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Notes and Reflections on Books and Media

by Hannah Leitheiser


The Assault on Reason: Our Information Ecosystem, from the Age of Print to the Age of Trump

Al Gore




Finished Gore's book, Assault on Reason.

He points out several factors that inhibit government based on reason. Television and radio's one way nature and gatekeepers. He references the developmental theory of attachment, which predicts that an infant whose need are unmet begins to understand that they are powerless to achieve anything positive and so tends to act out frustration in violence. When citizens feel such toward government, it can begin a positive feedback loop. He makes an interesting critique of education as sometimes a system to entrench political systems (many NAZI's were well educated) or encourage a sense of superiority that can make two-way discourse difficult. And he talks about Presidential disregard for law and the advice of his authorities, with particular focus on George W. Bush's push for war in Iraq, detainment of people without due process, torture, warentless wiretapping, and general disregard for law as a crossing of the Rubicon.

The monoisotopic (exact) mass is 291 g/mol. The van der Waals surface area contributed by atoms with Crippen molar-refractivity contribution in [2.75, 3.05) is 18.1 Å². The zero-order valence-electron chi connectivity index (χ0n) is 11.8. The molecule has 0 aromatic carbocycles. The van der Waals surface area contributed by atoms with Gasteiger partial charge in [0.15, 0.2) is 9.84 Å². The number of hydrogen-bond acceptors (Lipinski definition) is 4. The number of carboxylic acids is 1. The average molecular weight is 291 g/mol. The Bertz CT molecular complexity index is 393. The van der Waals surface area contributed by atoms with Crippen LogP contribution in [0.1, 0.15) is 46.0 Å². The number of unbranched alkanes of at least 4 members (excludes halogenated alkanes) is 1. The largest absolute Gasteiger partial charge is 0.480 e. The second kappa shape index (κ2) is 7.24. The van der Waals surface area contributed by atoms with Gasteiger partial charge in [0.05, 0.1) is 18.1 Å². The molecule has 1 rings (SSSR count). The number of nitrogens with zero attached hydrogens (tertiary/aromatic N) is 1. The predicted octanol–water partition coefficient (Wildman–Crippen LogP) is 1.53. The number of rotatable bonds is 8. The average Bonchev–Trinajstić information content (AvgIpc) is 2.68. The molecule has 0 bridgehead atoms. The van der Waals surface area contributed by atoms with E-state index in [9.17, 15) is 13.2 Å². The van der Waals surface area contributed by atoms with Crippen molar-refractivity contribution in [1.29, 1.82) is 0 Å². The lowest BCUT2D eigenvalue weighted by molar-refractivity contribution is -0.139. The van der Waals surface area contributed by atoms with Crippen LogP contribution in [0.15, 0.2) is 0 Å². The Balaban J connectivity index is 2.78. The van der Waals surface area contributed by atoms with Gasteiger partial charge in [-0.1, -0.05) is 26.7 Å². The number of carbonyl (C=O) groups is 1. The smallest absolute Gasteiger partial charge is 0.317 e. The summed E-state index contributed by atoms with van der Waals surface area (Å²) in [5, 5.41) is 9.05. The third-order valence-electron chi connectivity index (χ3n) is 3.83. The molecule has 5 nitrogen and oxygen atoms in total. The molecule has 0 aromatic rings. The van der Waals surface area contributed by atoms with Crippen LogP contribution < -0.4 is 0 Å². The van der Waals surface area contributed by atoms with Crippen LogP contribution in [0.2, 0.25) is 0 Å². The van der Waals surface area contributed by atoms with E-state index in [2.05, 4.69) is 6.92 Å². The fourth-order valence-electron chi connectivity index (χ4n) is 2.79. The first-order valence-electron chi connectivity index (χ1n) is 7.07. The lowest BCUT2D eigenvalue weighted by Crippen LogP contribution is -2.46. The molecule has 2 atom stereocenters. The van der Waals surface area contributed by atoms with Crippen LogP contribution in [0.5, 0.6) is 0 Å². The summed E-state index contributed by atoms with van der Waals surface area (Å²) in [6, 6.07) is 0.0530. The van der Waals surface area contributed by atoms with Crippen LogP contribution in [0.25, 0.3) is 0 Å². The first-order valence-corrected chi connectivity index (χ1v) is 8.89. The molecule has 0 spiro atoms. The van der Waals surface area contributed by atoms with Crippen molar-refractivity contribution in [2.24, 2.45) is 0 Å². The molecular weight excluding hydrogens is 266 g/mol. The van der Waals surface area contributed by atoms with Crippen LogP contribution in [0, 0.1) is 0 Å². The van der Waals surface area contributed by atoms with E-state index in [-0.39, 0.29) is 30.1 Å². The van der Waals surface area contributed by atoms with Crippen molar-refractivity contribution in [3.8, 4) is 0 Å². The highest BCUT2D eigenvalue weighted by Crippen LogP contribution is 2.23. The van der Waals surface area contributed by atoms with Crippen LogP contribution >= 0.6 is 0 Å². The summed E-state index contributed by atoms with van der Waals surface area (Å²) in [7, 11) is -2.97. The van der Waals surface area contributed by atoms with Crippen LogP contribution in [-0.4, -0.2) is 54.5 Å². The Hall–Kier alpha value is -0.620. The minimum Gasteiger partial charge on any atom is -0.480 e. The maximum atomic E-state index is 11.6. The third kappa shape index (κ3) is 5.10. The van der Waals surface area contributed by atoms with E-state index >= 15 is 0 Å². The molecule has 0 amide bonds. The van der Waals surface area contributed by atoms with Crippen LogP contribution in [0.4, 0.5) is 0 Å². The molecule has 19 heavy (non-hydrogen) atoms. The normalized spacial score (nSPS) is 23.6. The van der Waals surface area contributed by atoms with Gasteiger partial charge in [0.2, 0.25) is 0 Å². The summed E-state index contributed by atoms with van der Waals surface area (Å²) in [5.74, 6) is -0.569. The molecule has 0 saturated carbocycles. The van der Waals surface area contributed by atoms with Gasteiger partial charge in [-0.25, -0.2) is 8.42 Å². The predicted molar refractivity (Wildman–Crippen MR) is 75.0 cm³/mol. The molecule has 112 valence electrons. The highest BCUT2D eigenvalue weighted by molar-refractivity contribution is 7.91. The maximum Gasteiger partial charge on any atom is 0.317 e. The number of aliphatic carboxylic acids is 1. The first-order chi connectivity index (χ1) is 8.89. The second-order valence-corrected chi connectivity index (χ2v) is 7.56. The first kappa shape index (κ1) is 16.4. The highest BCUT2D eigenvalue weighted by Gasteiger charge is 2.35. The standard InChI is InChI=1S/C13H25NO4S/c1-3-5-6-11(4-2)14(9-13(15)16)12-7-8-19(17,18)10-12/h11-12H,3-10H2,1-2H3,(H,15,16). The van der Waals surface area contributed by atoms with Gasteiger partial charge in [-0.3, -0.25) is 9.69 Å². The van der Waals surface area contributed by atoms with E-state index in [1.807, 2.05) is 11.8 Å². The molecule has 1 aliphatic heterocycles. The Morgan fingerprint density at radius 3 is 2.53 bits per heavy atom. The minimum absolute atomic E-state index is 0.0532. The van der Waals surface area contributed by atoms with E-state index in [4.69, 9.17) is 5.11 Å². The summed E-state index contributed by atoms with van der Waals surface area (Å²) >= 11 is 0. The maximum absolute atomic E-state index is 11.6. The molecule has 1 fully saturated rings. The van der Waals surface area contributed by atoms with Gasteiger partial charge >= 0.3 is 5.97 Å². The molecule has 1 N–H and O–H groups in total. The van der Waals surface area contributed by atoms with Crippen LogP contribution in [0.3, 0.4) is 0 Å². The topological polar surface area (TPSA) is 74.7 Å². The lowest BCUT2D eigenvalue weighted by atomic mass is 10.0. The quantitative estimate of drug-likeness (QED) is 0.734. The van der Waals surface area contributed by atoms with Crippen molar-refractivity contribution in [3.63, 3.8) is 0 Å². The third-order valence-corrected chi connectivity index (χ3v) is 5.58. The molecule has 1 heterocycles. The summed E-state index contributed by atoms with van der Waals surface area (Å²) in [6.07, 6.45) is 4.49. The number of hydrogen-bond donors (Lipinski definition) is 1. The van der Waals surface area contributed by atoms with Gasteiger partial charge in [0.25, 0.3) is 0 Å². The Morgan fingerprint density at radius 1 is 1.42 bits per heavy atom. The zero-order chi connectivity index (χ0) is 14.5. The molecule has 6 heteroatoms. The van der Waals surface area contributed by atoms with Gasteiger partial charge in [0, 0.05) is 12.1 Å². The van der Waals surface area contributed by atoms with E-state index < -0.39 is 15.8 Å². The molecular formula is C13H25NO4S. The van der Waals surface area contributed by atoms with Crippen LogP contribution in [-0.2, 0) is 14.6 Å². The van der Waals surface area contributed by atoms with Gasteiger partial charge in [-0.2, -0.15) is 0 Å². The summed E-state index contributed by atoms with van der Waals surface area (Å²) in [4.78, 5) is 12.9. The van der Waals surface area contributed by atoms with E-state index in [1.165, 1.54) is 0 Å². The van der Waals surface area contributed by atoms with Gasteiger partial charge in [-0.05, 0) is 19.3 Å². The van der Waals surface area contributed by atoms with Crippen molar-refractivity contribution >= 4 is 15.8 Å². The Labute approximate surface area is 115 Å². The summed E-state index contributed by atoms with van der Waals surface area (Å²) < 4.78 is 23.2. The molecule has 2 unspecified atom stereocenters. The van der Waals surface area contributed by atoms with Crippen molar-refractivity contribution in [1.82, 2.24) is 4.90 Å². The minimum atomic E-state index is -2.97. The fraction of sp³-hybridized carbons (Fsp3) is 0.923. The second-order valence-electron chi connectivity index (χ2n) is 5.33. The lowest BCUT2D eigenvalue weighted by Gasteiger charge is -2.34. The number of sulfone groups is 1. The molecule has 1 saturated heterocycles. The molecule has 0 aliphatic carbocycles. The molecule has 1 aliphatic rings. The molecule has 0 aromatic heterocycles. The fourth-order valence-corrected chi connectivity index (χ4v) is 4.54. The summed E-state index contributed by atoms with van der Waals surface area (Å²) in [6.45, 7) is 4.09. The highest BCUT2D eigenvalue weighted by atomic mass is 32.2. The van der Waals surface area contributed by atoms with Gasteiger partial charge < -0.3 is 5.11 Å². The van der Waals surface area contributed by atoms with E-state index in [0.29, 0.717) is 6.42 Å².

On balance, the internet may re-open public debate. Gore mentions Galton's observation that the mean of guesses of an ox's weight at a fair was not off by more than a pound. Groups of people, if allowed freedom, tend toward truth and reason. He values education, at least most of the time, as a useful tool of democracy.